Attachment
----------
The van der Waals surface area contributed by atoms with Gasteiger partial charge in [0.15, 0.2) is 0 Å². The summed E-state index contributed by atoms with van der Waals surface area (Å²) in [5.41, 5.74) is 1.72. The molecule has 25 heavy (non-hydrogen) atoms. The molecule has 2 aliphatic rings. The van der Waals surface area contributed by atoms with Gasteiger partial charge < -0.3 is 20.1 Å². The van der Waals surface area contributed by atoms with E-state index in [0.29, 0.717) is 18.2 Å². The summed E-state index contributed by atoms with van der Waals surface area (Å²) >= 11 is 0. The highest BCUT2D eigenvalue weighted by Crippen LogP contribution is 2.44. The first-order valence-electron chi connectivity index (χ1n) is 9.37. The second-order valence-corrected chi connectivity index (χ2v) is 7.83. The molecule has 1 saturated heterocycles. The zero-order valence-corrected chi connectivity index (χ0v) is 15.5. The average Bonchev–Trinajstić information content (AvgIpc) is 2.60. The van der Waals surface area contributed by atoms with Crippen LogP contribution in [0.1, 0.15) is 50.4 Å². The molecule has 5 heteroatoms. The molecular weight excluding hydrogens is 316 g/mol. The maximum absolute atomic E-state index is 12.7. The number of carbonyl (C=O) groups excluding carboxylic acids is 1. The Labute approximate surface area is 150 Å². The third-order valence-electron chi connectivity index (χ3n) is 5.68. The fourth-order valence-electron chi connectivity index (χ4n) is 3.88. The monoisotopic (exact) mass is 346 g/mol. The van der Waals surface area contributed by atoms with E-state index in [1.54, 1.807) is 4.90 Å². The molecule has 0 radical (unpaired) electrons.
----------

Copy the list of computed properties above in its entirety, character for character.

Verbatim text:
The van der Waals surface area contributed by atoms with Gasteiger partial charge in [0.15, 0.2) is 0 Å². The summed E-state index contributed by atoms with van der Waals surface area (Å²) in [5.41, 5.74) is 1.72. The molecule has 25 heavy (non-hydrogen) atoms. The molecule has 2 aliphatic rings. The van der Waals surface area contributed by atoms with Gasteiger partial charge < -0.3 is 20.1 Å². The van der Waals surface area contributed by atoms with E-state index in [0.29, 0.717) is 18.2 Å². The summed E-state index contributed by atoms with van der Waals surface area (Å²) >= 11 is 0. The highest BCUT2D eigenvalue weighted by Crippen LogP contribution is 2.44. The first-order valence-electron chi connectivity index (χ1n) is 9.37. The second-order valence-corrected chi connectivity index (χ2v) is 7.83. The molecule has 1 saturated heterocycles. The zero-order valence-corrected chi connectivity index (χ0v) is 15.5. The average Bonchev–Trinajstić information content (AvgIpc) is 2.60. The van der Waals surface area contributed by atoms with Crippen LogP contribution in [0.1, 0.15) is 50.4 Å². The molecule has 5 heteroatoms. The molecular weight excluding hydrogens is 316 g/mol. The maximum absolute atomic E-state index is 12.7. The number of carbonyl (C=O) groups excluding carboxylic acids is 1. The Labute approximate surface area is 150 Å². The third-order valence-electron chi connectivity index (χ3n) is 5.68. The fourth-order valence-electron chi connectivity index (χ4n) is 3.88. The monoisotopic (exact) mass is 346 g/mol. The van der Waals surface area contributed by atoms with E-state index in [1.54, 1.807) is 4.90 Å². The molecule has 0 radical (unpaired) electrons.